Summary of Results:
First-off I would like to thank everyone in advance for reading, I hope you all had a Merry Christmas and Happy New Year. I would also like to say I have noticed already that I am more deliberate in my investment planning now that I have been writing these articles and I hope that this will provide value to the readers as well. Please comment if you have questions or things you think I should add for future installments.
Now that the holidays are over and I have a bit more free time to sit and write I am going to show performance for the last two months as well as provide a bit of insight into my plans for 2017. Overall since the last installment at the end of October, we have seen moderate growth over two months and are ending the year slightly up in total value and with a few small dividend increases.
As you can see the portfolio stayed pretty flat earning $226 in dividends in November, but ending up only $59 ahead of October month-end, although this was an improvement from the loss in October.
December was a far better performance overall, $195 of dividend income and an overall gain in the month of just over $1,500. All told since the end of September when I started this series, my total return has been 1.9% (or 7.7% annualized). On a combined basis for both of my accounts.
The big winners since the end of September have been HollyFrontier (NYSE:HFC) up 34% and Associated Bank (NYSE:ASB) up 27% the big losers have been Realty Income (NYSE:O) down 15% and Phillip Morris International (NYSE:PM) down 10%.
I consolidated a bunch of different investment accounts throughout the year (adding about $40,000 throughout the year) so I don't have a great set of full year comparables to use here but fortunately E-trade has built-in charts for both of my accounts and will let me compare to the index. Account numbers omitted.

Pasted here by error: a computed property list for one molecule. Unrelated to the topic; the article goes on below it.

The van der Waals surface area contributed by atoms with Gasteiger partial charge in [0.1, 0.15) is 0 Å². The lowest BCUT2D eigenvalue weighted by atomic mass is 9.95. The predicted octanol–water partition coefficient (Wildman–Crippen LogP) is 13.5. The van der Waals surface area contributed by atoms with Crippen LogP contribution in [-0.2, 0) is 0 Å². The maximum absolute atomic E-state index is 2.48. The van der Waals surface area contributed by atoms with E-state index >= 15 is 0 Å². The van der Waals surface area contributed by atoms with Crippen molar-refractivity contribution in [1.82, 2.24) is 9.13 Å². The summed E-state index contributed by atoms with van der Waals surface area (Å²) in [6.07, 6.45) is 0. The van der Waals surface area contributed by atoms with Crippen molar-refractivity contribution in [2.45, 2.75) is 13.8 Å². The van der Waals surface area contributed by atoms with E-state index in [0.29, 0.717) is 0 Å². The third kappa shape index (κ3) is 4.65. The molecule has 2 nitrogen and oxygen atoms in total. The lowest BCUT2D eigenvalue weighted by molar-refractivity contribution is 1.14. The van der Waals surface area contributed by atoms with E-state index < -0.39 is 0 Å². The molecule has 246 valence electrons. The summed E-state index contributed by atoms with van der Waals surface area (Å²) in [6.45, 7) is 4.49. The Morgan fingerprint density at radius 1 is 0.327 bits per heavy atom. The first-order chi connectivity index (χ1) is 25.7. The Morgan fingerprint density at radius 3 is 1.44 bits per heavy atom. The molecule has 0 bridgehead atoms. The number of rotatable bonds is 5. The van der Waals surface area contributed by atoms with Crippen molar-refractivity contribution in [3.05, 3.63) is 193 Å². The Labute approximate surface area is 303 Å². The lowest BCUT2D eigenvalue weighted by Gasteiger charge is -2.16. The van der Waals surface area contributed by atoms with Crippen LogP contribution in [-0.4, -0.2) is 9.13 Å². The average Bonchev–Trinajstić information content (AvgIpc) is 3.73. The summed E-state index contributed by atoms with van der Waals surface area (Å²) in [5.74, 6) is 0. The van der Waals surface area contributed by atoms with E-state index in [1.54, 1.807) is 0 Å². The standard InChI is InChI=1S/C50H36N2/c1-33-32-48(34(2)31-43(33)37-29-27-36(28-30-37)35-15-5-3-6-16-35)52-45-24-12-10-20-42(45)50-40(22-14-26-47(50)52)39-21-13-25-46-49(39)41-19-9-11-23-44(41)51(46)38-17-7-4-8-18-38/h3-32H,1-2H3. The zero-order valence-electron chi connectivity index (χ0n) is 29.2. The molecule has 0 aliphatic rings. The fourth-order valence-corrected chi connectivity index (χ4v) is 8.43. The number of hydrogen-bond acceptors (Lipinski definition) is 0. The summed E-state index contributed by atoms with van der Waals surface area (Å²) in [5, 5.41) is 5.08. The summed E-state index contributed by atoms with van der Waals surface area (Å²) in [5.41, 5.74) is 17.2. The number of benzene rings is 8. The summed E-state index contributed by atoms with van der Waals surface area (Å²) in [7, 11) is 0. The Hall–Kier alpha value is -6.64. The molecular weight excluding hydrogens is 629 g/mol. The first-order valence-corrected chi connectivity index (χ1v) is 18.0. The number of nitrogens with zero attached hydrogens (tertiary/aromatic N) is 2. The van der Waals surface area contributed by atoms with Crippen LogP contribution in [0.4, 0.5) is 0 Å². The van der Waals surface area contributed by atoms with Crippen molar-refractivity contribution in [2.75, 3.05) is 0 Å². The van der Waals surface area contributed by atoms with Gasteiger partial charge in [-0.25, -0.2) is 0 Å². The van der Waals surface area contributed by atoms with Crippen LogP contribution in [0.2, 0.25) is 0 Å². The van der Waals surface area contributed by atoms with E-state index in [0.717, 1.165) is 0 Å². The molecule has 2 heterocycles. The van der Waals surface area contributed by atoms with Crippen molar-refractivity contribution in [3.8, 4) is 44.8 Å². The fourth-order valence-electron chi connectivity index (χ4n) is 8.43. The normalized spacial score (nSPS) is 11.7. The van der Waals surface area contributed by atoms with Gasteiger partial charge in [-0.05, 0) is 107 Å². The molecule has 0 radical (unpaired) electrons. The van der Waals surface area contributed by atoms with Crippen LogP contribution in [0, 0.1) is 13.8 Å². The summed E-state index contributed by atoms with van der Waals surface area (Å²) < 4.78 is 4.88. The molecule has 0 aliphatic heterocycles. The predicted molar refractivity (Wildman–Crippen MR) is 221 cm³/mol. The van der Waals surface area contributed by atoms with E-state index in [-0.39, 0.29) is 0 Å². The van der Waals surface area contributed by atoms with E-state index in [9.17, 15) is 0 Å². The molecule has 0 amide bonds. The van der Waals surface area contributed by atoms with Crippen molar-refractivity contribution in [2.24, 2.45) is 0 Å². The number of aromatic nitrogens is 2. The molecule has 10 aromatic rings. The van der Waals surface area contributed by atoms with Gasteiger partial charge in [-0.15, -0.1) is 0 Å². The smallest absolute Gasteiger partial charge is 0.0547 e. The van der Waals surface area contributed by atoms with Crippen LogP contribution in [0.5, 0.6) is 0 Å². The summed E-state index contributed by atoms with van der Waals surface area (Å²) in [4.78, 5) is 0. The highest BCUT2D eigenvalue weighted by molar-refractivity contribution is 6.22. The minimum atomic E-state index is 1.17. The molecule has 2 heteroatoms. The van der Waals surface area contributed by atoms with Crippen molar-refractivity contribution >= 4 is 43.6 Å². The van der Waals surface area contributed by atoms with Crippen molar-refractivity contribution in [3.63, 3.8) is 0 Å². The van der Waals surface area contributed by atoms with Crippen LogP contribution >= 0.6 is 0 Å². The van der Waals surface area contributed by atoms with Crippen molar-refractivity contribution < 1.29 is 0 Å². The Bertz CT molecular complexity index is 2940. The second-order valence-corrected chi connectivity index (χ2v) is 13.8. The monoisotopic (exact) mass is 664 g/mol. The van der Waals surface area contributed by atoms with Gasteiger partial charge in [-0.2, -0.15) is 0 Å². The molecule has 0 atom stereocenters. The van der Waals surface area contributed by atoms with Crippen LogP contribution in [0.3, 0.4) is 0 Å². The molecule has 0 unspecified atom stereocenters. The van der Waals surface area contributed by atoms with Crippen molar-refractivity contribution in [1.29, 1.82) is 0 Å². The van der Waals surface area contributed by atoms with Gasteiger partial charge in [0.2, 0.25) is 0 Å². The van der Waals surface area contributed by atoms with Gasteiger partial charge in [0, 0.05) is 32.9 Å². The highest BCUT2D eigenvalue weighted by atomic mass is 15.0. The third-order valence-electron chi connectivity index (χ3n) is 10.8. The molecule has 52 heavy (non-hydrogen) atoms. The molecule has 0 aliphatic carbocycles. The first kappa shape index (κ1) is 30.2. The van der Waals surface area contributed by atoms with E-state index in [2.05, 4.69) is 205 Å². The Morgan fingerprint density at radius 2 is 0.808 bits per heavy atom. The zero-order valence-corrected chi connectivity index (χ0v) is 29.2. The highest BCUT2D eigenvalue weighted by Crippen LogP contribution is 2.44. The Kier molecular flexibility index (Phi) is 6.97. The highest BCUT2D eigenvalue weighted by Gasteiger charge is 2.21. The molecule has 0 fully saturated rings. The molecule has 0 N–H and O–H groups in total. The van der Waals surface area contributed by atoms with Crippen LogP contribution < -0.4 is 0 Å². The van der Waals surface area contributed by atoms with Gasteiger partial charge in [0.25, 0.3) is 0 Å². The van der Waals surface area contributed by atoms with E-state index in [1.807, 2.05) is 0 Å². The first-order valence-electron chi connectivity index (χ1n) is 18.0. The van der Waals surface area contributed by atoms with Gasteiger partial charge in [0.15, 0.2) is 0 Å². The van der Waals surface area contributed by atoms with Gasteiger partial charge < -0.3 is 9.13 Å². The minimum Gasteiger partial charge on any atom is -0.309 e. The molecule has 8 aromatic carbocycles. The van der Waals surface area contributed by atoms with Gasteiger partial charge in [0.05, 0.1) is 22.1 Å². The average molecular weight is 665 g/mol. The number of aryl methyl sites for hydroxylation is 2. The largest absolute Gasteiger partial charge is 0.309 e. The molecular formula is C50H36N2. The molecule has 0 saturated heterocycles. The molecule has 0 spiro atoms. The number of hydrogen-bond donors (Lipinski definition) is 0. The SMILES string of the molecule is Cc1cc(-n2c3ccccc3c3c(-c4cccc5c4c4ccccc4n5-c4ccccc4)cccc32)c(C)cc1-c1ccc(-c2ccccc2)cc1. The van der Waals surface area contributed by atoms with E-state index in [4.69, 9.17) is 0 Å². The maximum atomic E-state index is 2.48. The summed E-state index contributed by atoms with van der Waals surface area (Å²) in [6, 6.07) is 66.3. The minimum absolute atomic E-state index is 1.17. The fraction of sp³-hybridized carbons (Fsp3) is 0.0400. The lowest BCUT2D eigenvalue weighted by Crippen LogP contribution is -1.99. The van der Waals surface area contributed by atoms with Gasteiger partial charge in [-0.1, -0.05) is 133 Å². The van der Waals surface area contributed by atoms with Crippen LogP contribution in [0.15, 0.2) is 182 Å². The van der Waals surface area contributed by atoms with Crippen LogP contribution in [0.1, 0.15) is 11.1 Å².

Based on these charts my overall performance and mix of stocks appear to have performed well however my brokerage account did suffer quite a bit in the 3rd and 4th quarters and as the larger account this drove a big drop in the outperformance we had seen earlier in the year. I look forward to having full year comparables going forward in this series and I hope that my strategy of picking high quality dividend stocks will continue to outperform the index. I am also not entirely sure how E-trade calculates these return percentages so it will be good to see the growth in absolute terms as well.
What are my plans for 2017?
For 2017 I have a few competing goals, as always I will continue to acquire my retirement nest egg, while researching stocks as time permits, that said I will also be saving for a potential home purchase in the future, so my free funds will be split between these goals. Therefore I will warn you all in advance my deposits might be intermittent.
This morning I maxed out my Roth contributions for 2017 (partially by liquidating a position in my brokerage account and transferring those funds to the Roth), but I also added a bit of money too. Feel free to guess which stock(s) I moved into my Roth. The answer will be in the next installment.